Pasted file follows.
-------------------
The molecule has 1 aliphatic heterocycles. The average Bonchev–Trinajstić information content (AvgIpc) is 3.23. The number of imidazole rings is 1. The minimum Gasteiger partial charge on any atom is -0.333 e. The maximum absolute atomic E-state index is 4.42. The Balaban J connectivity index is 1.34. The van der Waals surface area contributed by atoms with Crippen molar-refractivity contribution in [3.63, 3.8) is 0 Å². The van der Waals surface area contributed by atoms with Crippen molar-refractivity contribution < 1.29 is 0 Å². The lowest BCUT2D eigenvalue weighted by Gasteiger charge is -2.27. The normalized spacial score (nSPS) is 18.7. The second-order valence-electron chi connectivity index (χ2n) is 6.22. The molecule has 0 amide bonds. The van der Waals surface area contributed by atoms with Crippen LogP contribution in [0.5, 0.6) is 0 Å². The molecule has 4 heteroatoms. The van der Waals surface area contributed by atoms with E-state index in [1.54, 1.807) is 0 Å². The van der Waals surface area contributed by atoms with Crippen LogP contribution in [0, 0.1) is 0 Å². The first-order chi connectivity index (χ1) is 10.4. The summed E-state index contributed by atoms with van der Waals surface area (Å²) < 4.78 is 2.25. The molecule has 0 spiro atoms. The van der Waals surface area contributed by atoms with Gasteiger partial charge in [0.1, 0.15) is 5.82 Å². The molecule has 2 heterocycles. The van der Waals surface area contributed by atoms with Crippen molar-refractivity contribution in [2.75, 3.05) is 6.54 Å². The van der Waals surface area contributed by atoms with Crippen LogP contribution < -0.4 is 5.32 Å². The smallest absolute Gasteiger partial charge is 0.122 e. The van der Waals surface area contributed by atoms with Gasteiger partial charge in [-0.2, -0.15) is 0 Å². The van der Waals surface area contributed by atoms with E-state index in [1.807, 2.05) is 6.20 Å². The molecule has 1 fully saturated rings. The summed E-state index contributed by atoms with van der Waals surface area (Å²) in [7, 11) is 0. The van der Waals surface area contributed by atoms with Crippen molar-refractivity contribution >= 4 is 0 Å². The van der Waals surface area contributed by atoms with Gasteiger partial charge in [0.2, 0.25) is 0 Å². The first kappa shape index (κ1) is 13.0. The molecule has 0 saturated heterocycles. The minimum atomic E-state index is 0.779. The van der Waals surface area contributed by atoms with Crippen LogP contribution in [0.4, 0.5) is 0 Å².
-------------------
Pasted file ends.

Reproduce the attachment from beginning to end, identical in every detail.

The molecule has 1 aliphatic heterocycles. The average Bonchev–Trinajstić information content (AvgIpc) is 3.23. The number of imidazole rings is 1. The minimum Gasteiger partial charge on any atom is -0.333 e. The maximum absolute atomic E-state index is 4.42. The Balaban J connectivity index is 1.34. The van der Waals surface area contributed by atoms with Crippen molar-refractivity contribution in [3.63, 3.8) is 0 Å². The van der Waals surface area contributed by atoms with Crippen molar-refractivity contribution < 1.29 is 0 Å². The lowest BCUT2D eigenvalue weighted by Gasteiger charge is -2.27. The normalized spacial score (nSPS) is 18.7. The second-order valence-electron chi connectivity index (χ2n) is 6.22. The molecule has 0 amide bonds. The van der Waals surface area contributed by atoms with Crippen LogP contribution in [0.5, 0.6) is 0 Å². The molecule has 4 heteroatoms. The van der Waals surface area contributed by atoms with E-state index in [1.54, 1.807) is 0 Å². The van der Waals surface area contributed by atoms with Crippen LogP contribution in [0, 0.1) is 0 Å². The first-order chi connectivity index (χ1) is 10.4. The summed E-state index contributed by atoms with van der Waals surface area (Å²) < 4.78 is 2.25. The molecule has 0 spiro atoms. The van der Waals surface area contributed by atoms with Gasteiger partial charge in [0.1, 0.15) is 5.82 Å². The molecule has 2 heterocycles. The van der Waals surface area contributed by atoms with Crippen molar-refractivity contribution in [2.75, 3.05) is 6.54 Å². The van der Waals surface area contributed by atoms with Crippen LogP contribution < -0.4 is 5.32 Å². The smallest absolute Gasteiger partial charge is 0.122 e. The van der Waals surface area contributed by atoms with Gasteiger partial charge in [-0.2, -0.15) is 0 Å². The van der Waals surface area contributed by atoms with E-state index in [1.807, 2.05) is 6.20 Å². The molecule has 1 fully saturated rings. The summed E-state index contributed by atoms with van der Waals surface area (Å²) in [7, 11) is 0. The van der Waals surface area contributed by atoms with Crippen molar-refractivity contribution >= 4 is 0 Å². The van der Waals surface area contributed by atoms with Gasteiger partial charge in [0.2, 0.25) is 0 Å². The first kappa shape index (κ1) is 13.0. The molecule has 0 saturated heterocycles. The minimum atomic E-state index is 0.779. The van der Waals surface area contributed by atoms with Crippen LogP contribution in [0.4, 0.5) is 0 Å².